Nimona To Nolen Gur, 7 Winter Indian Foods We Miss In Summer
Image Credit: Phukopir singara, Pinterest

A couple of days back, after finishing a hearty lunch spread, I was scooping the last spoon of nolen gurer mishti doi (new jaggery sweet curd). The earthy smell of the bhand or clay pot and the natural fragrance of nolen gud made a heavenly flavour, reminding me of those limitless creations whipped with this jaggery, a purely winter produce. The gourmand in me felt a sudden ache in the heart and voiced an ouch, "It's already summer, my dear; the season of this colder months' special sweetener is over!" A series of melancholic realisations dawned upon me. I couldn't help but curse the summer a little for snatching away a few of my favourites exclusively available during winter. While the sunny days bring the season of mangoes, they also seize a lot in the bargain. Let's revisit our memory and recollect the 7 winter Indian foods we will miss in summer. 

Pulkopir Singara

Cauliflower is one of the many vegetables that are available to us during the winter. Cauliflower's initial season was the year's cooler months, but it is now available year-round. Phulkopir Singara is a savoury snack made from a combination of cauliflower and potatoes that goes great with a cup of chai in the evening. This summertime Bengali snack can't be replicated with conventional cauliflower.


Green peas, or hara matar, are in season throughout the colder months. India goes on a culinary adventure with these ingredients and creates an array of dishes. Matar Ka Nimona is one among them. It's a stew made with fresh green peas. You can't go wrong with this warming cuisine from Uttar Pradesh. But now that summer has arrived, green peas have said their goodbyes and nimona is leaving us as well.

Sarso Ka Saag

Creamy sarso ka saag, Image Source:

Leafy vegetables and edible greens like sarso, bathua, methi, and so on are abundant during winter. In India, the arrival of sarso ka saag, or mustard greens, during the winter months is a significant reason why the colder months are so beloved. This is the time of year when large quantities of this dish are prepared all over Punjab and other parts of North India. Summer snatches sarso ka saag from us.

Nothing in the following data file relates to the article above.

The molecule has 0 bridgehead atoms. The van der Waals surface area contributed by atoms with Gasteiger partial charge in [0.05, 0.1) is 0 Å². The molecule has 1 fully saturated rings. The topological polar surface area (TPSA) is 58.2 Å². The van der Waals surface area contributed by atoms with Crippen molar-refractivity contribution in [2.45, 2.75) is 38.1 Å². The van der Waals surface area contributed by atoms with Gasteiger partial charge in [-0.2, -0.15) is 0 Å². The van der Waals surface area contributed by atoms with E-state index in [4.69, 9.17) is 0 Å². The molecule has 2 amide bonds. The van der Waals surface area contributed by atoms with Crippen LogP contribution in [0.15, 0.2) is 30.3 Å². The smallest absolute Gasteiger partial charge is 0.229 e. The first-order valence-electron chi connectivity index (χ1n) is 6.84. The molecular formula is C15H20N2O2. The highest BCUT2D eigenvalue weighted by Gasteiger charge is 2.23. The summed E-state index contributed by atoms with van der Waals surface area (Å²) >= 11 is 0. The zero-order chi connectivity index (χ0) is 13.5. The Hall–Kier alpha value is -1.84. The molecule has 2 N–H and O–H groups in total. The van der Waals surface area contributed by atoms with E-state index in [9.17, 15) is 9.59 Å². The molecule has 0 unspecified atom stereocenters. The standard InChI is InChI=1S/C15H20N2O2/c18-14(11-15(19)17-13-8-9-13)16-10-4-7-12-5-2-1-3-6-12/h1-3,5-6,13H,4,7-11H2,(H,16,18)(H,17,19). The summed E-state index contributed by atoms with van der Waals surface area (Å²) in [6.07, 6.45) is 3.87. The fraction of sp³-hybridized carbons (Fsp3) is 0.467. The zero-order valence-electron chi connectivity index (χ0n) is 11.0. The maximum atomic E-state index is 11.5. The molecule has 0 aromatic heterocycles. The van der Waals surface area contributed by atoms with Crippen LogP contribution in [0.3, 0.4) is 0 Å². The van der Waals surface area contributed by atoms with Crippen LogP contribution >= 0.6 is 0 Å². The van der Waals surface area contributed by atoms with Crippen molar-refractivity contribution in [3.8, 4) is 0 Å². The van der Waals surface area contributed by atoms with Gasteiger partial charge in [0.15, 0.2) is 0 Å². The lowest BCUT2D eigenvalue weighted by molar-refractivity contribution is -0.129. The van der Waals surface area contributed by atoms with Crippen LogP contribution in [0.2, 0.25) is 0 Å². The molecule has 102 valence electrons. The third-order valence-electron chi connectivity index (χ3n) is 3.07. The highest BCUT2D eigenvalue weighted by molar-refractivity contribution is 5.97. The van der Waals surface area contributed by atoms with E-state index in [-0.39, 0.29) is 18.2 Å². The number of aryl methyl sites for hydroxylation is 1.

Nolen Gur

The sap of date palm trees in West Bengal is processed into a sweetener known as nolen gur, khejurer gur, notun gur, or new jaggery. In December, when the weather begins to cool off, the sap is gathered in an earthen pot and left there overnight before it is processed further. Nolen gur creates various sweets served at celebrations like Poush Sankranti. When summer arrives, that's it for nolen gur.

Gajar Halwa

Decadent gajar halwa, Image Source:  alettertomyfood@Instagram

Gajar halwa, a decadent dessert popular in India, is often served hot during the cold winter. Carrots are used in the preparation of this dessert. However, the red carrots needed to produce gajar ka halwa are only available in winter.  All-year-round carrots simply don't measure up to their flavour. As a result, gajar halwa loses its traditional flavour throughout the heat.

Joynagarer Moa

Another wintertime treat that West Bengalis can't get enough of is the Joynagar sweet, labelled with a GI index. Since Nolen Gur and Kanakchur Khoi (fried paddy) are only harvested in November and December, this dish is only prepared during the winter months.


Makhan malai also goes by Nimish, Malai Makkhan, or Malaiyo, different names. It is a fluffy and foamy winter delight prepared from milk cream. Whipped cream is an apt analogy for the texture here. This sweet is particularly well-known in the Uttar Pradesh cities of Kanpur, Varanasi, and Lucknow. Intriguingly, this uncommon culinary food highlights the vital significance that delicate dew drops play in the dish. This dessert is strictly a wintertime treat, as summer has passed its prime.